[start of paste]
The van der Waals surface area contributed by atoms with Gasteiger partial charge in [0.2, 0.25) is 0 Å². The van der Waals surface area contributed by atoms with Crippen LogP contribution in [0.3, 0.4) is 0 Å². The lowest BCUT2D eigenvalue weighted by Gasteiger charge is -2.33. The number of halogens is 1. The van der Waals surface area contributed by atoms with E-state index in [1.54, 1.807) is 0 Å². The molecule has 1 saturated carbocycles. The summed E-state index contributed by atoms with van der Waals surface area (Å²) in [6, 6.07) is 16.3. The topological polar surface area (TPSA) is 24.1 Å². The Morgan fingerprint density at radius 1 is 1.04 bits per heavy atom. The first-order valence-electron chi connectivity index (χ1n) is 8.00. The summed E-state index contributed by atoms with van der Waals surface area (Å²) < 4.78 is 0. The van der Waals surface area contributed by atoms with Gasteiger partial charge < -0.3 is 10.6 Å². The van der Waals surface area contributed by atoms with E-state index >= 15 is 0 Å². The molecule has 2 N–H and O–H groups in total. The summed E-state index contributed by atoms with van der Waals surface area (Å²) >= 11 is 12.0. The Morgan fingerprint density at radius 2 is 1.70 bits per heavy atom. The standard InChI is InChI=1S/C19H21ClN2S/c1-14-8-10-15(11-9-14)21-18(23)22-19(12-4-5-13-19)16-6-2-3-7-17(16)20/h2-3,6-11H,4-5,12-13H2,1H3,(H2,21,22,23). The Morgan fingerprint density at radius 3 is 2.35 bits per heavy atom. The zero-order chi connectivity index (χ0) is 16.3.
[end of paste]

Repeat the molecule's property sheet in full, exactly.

The van der Waals surface area contributed by atoms with Gasteiger partial charge in [0.2, 0.25) is 0 Å². The van der Waals surface area contributed by atoms with Crippen LogP contribution in [0.3, 0.4) is 0 Å². The lowest BCUT2D eigenvalue weighted by Gasteiger charge is -2.33. The number of halogens is 1. The van der Waals surface area contributed by atoms with E-state index in [1.54, 1.807) is 0 Å². The molecule has 1 saturated carbocycles. The summed E-state index contributed by atoms with van der Waals surface area (Å²) in [6, 6.07) is 16.3. The topological polar surface area (TPSA) is 24.1 Å². The Morgan fingerprint density at radius 1 is 1.04 bits per heavy atom. The first-order valence-electron chi connectivity index (χ1n) is 8.00. The summed E-state index contributed by atoms with van der Waals surface area (Å²) < 4.78 is 0. The van der Waals surface area contributed by atoms with Gasteiger partial charge < -0.3 is 10.6 Å². The van der Waals surface area contributed by atoms with E-state index >= 15 is 0 Å². The molecule has 2 N–H and O–H groups in total. The summed E-state index contributed by atoms with van der Waals surface area (Å²) >= 11 is 12.0. The Morgan fingerprint density at radius 2 is 1.70 bits per heavy atom. The standard InChI is InChI=1S/C19H21ClN2S/c1-14-8-10-15(11-9-14)21-18(23)22-19(12-4-5-13-19)16-6-2-3-7-17(16)20/h2-3,6-11H,4-5,12-13H2,1H3,(H2,21,22,23). The Morgan fingerprint density at radius 3 is 2.35 bits per heavy atom. The zero-order chi connectivity index (χ0) is 16.3.